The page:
by Lynne Blundell

A new learning centre at Ravenswood School for Girls will provide the opportunity to develop a management plan for reducing energy consumption, as well as an ecologically sensitive landscaping strategy with the aim of re-using rainwater

Despite widespread criticism, some innovative designs are starting to emerge in the Rudd Government’s schools construction program, with the private and independent schools sector making the most of the funding opportunity to push through concepts that may otherwise have been stymied by red tape.

Chris Johnson, former Government Architect and chair of the Design Review Panel for the Building the Education Revolution (BER) program, told The Fifth Estate that there are some very exciting and innovative designs coming before the review panel.

“Most public schools are doing fairly standard designs but some of the private schools are using the opportunity to create buildings with some very exciting and innovative aspects,” said Johnson.

The tight deadlines for applying for funding meant schools were streamlining their internal design approval processes with some positive outcomes as a result.

“At times the normal processes contain so many checks and balances that the final result can end up quite ordinary. Sometimes when you’re forced to hurry and make decisions quickly innovative designs might get through the approval process more easily.

“What we’re seeing is not the usual rectangle. The program seems to have opened up a new direction in schools’ designs by enabling a breath of fresh air. Of course there are two sides to the coin and in some cases the deadline results in some very standard designs,” Johnson said.

Sustainability features of the designs were also showing flair, said Johnson, with the use of passive energy, water recycling, rainwater tanks and features that appear in 6 Green Star buildings.

Chris Johnson says there are some exciting and innovative school designs being submitted to the BER design review panel

 Ravenswood School for Girls, a Uniting Church school on  Sydney’s north shore, has used the $2.5 million funding it received through the BER program to add a junior library to its learning centre.

 Working in conjunction with architecture firm Bligh Voller Nield, Ravenswood consulted the school community when coming up with a design for the learning centre. The outcome was a focus on sustainability, flexibility, more outdoor and green areas and a mix of quiet and social spaces.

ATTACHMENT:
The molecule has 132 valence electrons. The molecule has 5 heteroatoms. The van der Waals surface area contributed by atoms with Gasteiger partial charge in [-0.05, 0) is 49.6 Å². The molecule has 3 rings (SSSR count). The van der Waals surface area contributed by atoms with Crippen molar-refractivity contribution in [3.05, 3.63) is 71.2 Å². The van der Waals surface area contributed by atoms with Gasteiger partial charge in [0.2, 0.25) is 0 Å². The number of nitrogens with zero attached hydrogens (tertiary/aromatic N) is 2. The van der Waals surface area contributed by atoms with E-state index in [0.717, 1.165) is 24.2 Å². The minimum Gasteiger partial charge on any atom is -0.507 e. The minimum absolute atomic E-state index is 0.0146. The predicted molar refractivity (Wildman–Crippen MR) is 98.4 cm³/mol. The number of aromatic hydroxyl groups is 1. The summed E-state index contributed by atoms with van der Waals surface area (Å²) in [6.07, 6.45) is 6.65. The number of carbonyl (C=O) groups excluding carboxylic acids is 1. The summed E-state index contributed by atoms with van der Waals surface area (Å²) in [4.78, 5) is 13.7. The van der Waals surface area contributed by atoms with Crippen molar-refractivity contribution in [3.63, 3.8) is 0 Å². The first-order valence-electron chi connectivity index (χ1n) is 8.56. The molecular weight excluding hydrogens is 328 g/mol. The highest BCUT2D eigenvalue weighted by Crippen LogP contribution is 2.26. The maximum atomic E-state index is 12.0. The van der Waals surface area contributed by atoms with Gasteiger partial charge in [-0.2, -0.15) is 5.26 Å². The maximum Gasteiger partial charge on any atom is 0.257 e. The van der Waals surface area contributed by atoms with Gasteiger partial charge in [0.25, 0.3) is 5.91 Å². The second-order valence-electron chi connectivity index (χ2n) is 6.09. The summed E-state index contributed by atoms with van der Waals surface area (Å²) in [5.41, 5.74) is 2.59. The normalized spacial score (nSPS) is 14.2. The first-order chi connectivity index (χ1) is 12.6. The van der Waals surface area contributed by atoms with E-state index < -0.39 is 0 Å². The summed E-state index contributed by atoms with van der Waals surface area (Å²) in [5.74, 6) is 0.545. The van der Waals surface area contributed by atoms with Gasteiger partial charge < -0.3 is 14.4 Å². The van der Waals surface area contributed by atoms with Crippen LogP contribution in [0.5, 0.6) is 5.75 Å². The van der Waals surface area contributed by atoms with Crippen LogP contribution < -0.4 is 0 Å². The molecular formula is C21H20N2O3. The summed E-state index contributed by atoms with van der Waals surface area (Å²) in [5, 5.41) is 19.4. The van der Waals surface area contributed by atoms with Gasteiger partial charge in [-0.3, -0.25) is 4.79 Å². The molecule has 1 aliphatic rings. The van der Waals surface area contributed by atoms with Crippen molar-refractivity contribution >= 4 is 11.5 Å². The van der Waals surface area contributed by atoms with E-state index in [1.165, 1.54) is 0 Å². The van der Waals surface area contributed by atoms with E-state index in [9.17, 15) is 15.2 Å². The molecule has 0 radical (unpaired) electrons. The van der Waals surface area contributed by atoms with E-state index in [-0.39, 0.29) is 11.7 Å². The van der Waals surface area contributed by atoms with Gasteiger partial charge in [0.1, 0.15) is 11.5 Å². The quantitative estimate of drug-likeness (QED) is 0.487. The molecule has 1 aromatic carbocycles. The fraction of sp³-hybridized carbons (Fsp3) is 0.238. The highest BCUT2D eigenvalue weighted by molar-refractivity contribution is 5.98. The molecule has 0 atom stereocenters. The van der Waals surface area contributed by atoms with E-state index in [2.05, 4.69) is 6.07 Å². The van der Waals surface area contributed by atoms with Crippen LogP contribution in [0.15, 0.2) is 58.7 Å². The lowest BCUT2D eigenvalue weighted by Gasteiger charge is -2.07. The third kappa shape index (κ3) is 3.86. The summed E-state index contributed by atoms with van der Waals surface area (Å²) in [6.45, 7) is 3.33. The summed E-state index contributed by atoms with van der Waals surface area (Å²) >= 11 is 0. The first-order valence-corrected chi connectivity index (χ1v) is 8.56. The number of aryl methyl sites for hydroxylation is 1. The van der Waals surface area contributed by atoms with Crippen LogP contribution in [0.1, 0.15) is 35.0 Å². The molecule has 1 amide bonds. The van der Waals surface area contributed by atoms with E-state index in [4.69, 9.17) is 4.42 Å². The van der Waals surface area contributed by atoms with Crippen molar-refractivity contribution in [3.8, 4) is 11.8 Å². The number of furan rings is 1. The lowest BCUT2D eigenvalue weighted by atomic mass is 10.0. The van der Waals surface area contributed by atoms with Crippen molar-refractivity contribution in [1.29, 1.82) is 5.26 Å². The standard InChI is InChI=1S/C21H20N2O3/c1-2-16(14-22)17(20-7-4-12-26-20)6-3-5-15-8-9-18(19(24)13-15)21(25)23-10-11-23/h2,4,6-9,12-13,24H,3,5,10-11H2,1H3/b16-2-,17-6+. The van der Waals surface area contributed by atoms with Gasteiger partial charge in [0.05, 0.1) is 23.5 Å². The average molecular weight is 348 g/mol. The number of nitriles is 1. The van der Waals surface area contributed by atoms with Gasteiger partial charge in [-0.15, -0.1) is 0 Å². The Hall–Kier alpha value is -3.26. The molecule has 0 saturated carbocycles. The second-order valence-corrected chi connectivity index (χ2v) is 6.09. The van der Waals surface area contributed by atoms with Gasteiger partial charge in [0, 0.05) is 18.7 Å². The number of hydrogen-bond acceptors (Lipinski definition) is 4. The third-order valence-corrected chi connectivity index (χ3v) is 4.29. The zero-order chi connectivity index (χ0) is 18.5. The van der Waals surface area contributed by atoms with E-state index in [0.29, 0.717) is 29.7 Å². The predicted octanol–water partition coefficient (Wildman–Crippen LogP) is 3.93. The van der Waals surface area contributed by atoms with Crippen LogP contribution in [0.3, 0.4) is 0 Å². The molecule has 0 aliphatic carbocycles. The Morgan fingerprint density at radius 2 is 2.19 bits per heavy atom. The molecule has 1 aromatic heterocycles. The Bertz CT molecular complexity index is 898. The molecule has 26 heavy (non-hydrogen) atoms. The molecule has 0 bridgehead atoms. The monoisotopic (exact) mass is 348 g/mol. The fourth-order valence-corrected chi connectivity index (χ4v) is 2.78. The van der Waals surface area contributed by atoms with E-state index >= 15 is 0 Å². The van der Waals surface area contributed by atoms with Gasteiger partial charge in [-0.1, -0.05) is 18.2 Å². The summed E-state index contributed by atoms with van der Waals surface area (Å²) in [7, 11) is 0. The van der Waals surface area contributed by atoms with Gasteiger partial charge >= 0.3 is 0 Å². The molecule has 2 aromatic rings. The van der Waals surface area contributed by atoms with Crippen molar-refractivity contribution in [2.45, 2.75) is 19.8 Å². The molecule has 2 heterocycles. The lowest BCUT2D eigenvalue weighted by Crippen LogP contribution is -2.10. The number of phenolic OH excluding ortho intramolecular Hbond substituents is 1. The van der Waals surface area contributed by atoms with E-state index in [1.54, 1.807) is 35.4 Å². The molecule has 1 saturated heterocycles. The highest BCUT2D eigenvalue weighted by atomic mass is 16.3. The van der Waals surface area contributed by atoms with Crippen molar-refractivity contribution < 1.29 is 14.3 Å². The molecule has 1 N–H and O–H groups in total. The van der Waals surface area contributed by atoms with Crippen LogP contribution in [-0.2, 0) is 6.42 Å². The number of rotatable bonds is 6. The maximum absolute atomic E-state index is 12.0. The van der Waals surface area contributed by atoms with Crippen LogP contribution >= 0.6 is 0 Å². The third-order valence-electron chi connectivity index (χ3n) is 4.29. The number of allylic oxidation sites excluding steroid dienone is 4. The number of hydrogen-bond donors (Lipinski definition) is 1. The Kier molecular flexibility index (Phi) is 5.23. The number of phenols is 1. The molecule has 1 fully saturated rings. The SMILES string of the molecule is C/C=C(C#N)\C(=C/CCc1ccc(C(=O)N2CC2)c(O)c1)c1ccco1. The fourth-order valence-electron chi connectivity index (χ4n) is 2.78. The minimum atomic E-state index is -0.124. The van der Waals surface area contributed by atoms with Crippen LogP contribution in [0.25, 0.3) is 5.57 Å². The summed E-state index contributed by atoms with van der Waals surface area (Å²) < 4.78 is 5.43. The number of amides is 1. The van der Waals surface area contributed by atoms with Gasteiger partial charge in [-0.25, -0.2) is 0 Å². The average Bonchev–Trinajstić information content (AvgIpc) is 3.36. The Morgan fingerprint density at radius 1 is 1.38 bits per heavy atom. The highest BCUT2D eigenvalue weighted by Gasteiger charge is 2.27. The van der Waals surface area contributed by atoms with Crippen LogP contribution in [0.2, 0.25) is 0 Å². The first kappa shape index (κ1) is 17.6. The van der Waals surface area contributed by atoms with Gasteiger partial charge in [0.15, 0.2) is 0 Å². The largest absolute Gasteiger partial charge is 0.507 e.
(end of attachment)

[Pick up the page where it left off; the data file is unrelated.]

According to Ravenswood, the new building will provide the opportunity to develop a management plan for reducing energy consumption, as well as an ecologically sensitive landscaping strategy with the aim of re-using rainwater.

Chris Johnson said the result was a “transparent, futuristic” design containing large sections of glass, a contrast to the existing conventional brick and tile school buildings.

Another Sydney school, Catholic primary school St Catherine’s at Waverley, is waiting on approval from the BER Design Review Panel for its early education centre.

Principal Lynne Stone told TFE  that if the approval for funding is received it will allow the school to build a highly interactive centre which uses indoor/outdoor learning areas.

“We have a very strong educational vision around the facility. It is a difficult site and we would not have the money for it without the government funding,” said Mrs Stone.

A separate art and design centre which the school “desperately needs” would be paid for through fund raising.

In the public sector, architecture firm AJ+C has been engaged by Bovis Lend Lease to deliver various projects in 14 primary schools in northern Sydney.

The project teams are working to very tight programs: design, planning and tender documentation will be prepared in a matter of weeks rather than months, and standardised design templates have been used to speed up documentation. However, according to the firm, this is not “cookie cutter” design.